I found them interesting, again, a novelty that I don’t know that I’d want to eat regularly. If I’m going to have something Matcha, I’m probably going to go upscale.
The other Kiss they were offering samples of was a Strawberry Creme Kiss. Again, I’m not sure if it’s the right name as the little flag didn’t say. The pink foil wrapper already smelled of strawberry. Like strawberry ice cream. The chocolate is sweet and the creme center had a nice authentic taste of strawberries. This center was, as well, a bit on the salty side. I kind of liked how that helped to focus the strawberry flavor.
The strawberry wasn’t terribly strong and on some of them I missed it completely. It certainly tasted better than some of the other strawberry flavored efforts Hershey’s has put forth in the past (but I admit that I liked the white chocolate Raspberry bar they did). Since I was pretty fond of the strawberry and chocolate ice cream from the Neapolitan mixes, this felt familiar and friendly.
Other Limited Edition Kisses you might see around, these may not have shown up yet or may have come and gone. I doubt I’ll try them all, but feel free to pipe up in the comments if you think they’re worthy:
And if you want photographic evidence of many of these, visit Zoe’s Kiss Collection.
Tuesday, October 2, 2007
The cookie and caramel covered in chocolate combination is pretty flexible and creating new versions of this doesn’t mess with the essential Twix-ness (just like there are many different cream and chocolate variations for the KitKat).
I’ve been searching for a good coffee flavored candy bar for years, for a country so obsessed with coffee it’s rather surprising that we don’t have one. (Yes, I’m aware of the Coffee Crisp and it just doesn’t do it for me.)
The bar is the standard construction: a chocolate cookie with a stripe of coffee-flavored caramel covered in milk chocolate.
It smells sweet and a bit like caramel and graham crackers but not much like coffee at first.
Once broken in half and the caramel revealed it has a pleasant roasted-coffee aroma. The caramel is a bit salty with an actual authentic-tasting coffee flavor to it (in addition to the natural and artificial flavors they list espresso ground coffee as an ingredient). The chocolate cookie is crumbly and crunchy with it’s own salty contribution. The milk chocolate on the outside is super sweet but pulls it together.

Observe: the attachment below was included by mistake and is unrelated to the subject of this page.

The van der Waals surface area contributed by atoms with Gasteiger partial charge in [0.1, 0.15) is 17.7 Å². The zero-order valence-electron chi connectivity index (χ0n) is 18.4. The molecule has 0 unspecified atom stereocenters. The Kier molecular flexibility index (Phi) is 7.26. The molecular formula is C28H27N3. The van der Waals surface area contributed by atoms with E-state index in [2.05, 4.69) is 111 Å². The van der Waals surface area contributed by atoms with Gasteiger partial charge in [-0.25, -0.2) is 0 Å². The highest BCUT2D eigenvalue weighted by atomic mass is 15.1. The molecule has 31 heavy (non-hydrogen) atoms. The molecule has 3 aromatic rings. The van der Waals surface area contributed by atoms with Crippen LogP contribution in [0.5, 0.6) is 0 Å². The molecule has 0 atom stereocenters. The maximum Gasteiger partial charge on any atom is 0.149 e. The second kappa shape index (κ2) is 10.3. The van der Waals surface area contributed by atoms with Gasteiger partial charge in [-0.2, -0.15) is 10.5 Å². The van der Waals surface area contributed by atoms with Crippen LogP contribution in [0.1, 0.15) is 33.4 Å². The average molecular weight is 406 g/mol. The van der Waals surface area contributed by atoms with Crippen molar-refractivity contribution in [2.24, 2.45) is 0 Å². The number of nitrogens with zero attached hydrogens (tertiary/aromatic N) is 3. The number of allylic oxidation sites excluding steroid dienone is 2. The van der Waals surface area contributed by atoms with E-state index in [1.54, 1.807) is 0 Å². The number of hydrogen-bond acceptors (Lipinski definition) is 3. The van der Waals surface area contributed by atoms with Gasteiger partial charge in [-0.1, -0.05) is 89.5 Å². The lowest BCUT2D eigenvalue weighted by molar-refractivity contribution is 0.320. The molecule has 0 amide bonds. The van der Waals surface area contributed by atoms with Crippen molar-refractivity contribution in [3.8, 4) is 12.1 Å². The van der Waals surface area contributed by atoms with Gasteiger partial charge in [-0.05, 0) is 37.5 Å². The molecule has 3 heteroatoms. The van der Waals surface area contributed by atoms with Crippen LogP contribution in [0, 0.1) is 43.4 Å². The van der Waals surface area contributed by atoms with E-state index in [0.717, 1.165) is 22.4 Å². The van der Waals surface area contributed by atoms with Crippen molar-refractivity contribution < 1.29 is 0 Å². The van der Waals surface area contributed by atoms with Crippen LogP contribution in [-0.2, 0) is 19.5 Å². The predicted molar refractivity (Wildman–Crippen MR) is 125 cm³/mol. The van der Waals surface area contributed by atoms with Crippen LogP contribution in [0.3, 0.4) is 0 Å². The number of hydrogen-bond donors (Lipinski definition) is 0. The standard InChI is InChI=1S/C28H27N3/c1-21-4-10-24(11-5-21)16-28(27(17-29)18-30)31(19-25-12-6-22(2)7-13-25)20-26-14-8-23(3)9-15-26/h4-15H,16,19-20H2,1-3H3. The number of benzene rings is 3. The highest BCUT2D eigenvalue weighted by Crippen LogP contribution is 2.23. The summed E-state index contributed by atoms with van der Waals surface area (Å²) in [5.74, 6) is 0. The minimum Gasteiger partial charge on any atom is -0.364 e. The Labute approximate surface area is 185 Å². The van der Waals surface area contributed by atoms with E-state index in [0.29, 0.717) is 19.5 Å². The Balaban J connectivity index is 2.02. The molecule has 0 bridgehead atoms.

I didn’t like the bar much when I first tried it out on the floor (I split a package with Ginny). But I have to admit that it was day two and I’d really only been eating candy for 36 hours (except for an awesome pile of shrimp at a party the night before).
But with the clarity of a lone bar on my desk without the clutter of a gagillion other flavors in my mouth and a billion other conversations flitting by on the show floor ... I really like this bar. I think it’s the best Twix bar I’ve ever had. Yes, it’s still a little sweet for me, but in combination with some nearly black coffee, it’s growing on me.
You can expect these to start showing up later this year (reported release date is December 2007). In other news, if you were a fan of the Triple Chocolate Twix, it’s actually back in the miniature form. Mars released a few “autumn mixes” this year (that included the Vanilla, Strawberry & Mocha 3 Musketeers). The Twix one has regular Twix, Twix Dark Chocolate and Twix Triple Chocolate. I found them at RiteAid in the Halloween candy aisle.
I hope the Twix Java at least finds its way into a seasonal bag ... and in dark chocolate please!
UPDATE 9/29/2009: Mars has announced that TWIX Java will become part of their permanent line of candies. You can expect them in stores starting in April 2010.
Monday, October 1, 2007
Richard H. Lenny, the CEO, President and Chair of The Hershey Company is calling it quits at the end of the year. He took his current position in 2001.
You can read the press release below, which is obviously geared towards investors and not consumers, because not once does it mention anything good that’s happened since Lenny took over ... a period which saw the addition of PGPR to Hershey’s chocolate, the swapping of real milk chocolate in the Fifth Avenue bar to subpar mockolate and of course their support for the Grocery Manufacturers Association proposal to lower the standards of identity for chocolate (a reversal from their earlier position logged in 2000). Oh, yeah, and the closing of the Smith Falls, ONT and Oakdale, CA along with many smaller factories totalling at least 1,500 people directly.
If I were in charge, I’d go private. If I were the Hershey Trust, I’d slowly buy the company back. They have (or at least it looks like they have) the capital to do it. Move away from all for the profit business and move to become and socially and ecologically responsible company both in the United States and abroad. Mars has a huge advantage over Hershey’s in that it is privately owned and can take bigger risks when the consumer confectionery market is in flux as it is now.
Hershey’s should get back to making quality confectionery products at affordable prices, pay people a decent wage and the Hershey Trust will be able to continue the Milton Hershey School without problems. After all, the Trust is there to help mold disadvantaged youth - give them the education and boost that they need. Are they really teaching them anything if they abandon the town, communities and ideals that Hershey built?